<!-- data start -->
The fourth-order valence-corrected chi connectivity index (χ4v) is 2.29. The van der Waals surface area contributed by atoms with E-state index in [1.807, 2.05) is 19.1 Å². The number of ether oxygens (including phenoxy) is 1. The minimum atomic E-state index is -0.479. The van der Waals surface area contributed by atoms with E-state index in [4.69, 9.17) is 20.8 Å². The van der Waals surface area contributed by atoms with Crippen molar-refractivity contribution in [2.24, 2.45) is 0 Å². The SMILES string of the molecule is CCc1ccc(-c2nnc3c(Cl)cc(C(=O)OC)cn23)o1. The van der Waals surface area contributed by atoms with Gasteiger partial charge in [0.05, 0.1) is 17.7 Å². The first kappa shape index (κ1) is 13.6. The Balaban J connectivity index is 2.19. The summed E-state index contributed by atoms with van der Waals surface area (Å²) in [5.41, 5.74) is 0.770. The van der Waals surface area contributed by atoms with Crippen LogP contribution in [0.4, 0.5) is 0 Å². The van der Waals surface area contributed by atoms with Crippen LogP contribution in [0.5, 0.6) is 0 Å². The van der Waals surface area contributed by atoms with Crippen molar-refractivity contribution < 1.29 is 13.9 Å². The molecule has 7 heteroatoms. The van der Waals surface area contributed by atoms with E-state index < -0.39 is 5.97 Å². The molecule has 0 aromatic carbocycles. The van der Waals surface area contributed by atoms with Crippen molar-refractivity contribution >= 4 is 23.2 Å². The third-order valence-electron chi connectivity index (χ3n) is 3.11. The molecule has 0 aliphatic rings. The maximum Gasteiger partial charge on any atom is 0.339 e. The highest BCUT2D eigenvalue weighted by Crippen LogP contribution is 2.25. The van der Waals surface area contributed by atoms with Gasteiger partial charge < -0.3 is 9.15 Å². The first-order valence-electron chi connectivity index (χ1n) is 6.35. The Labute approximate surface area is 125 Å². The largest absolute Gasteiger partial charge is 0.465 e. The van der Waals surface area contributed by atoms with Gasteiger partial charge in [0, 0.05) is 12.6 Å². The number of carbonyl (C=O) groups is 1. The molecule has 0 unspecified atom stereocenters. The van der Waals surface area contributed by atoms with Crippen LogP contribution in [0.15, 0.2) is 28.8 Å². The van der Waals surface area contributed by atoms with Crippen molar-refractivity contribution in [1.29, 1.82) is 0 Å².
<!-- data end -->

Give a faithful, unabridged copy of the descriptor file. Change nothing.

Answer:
The fourth-order valence-corrected chi connectivity index (χ4v) is 2.29. The van der Waals surface area contributed by atoms with E-state index in [1.807, 2.05) is 19.1 Å². The number of ether oxygens (including phenoxy) is 1. The minimum atomic E-state index is -0.479. The van der Waals surface area contributed by atoms with E-state index in [4.69, 9.17) is 20.8 Å². The van der Waals surface area contributed by atoms with Crippen molar-refractivity contribution in [2.24, 2.45) is 0 Å². The SMILES string of the molecule is CCc1ccc(-c2nnc3c(Cl)cc(C(=O)OC)cn23)o1. The van der Waals surface area contributed by atoms with Gasteiger partial charge in [0.05, 0.1) is 17.7 Å². The first kappa shape index (κ1) is 13.6. The Balaban J connectivity index is 2.19. The summed E-state index contributed by atoms with van der Waals surface area (Å²) in [5.41, 5.74) is 0.770. The van der Waals surface area contributed by atoms with Crippen LogP contribution in [0.4, 0.5) is 0 Å². The van der Waals surface area contributed by atoms with Crippen LogP contribution in [0.5, 0.6) is 0 Å². The van der Waals surface area contributed by atoms with Crippen molar-refractivity contribution < 1.29 is 13.9 Å². The molecule has 7 heteroatoms. The van der Waals surface area contributed by atoms with E-state index < -0.39 is 5.97 Å². The molecule has 0 aromatic carbocycles. The van der Waals surface area contributed by atoms with Crippen molar-refractivity contribution >= 4 is 23.2 Å². The third-order valence-electron chi connectivity index (χ3n) is 3.11. The molecule has 0 aliphatic rings. The maximum Gasteiger partial charge on any atom is 0.339 e. The highest BCUT2D eigenvalue weighted by Crippen LogP contribution is 2.25. The van der Waals surface area contributed by atoms with Gasteiger partial charge < -0.3 is 9.15 Å². The first-order valence-electron chi connectivity index (χ1n) is 6.35. The Labute approximate surface area is 125 Å². The largest absolute Gasteiger partial charge is 0.465 e. The van der Waals surface area contributed by atoms with Gasteiger partial charge in [0, 0.05) is 12.6 Å². The number of carbonyl (C=O) groups is 1. The molecule has 0 unspecified atom stereocenters. The van der Waals surface area contributed by atoms with Crippen LogP contribution in [0.15, 0.2) is 28.8 Å². The van der Waals surface area contributed by atoms with Crippen molar-refractivity contribution in [1.29, 1.82) is 0 Å².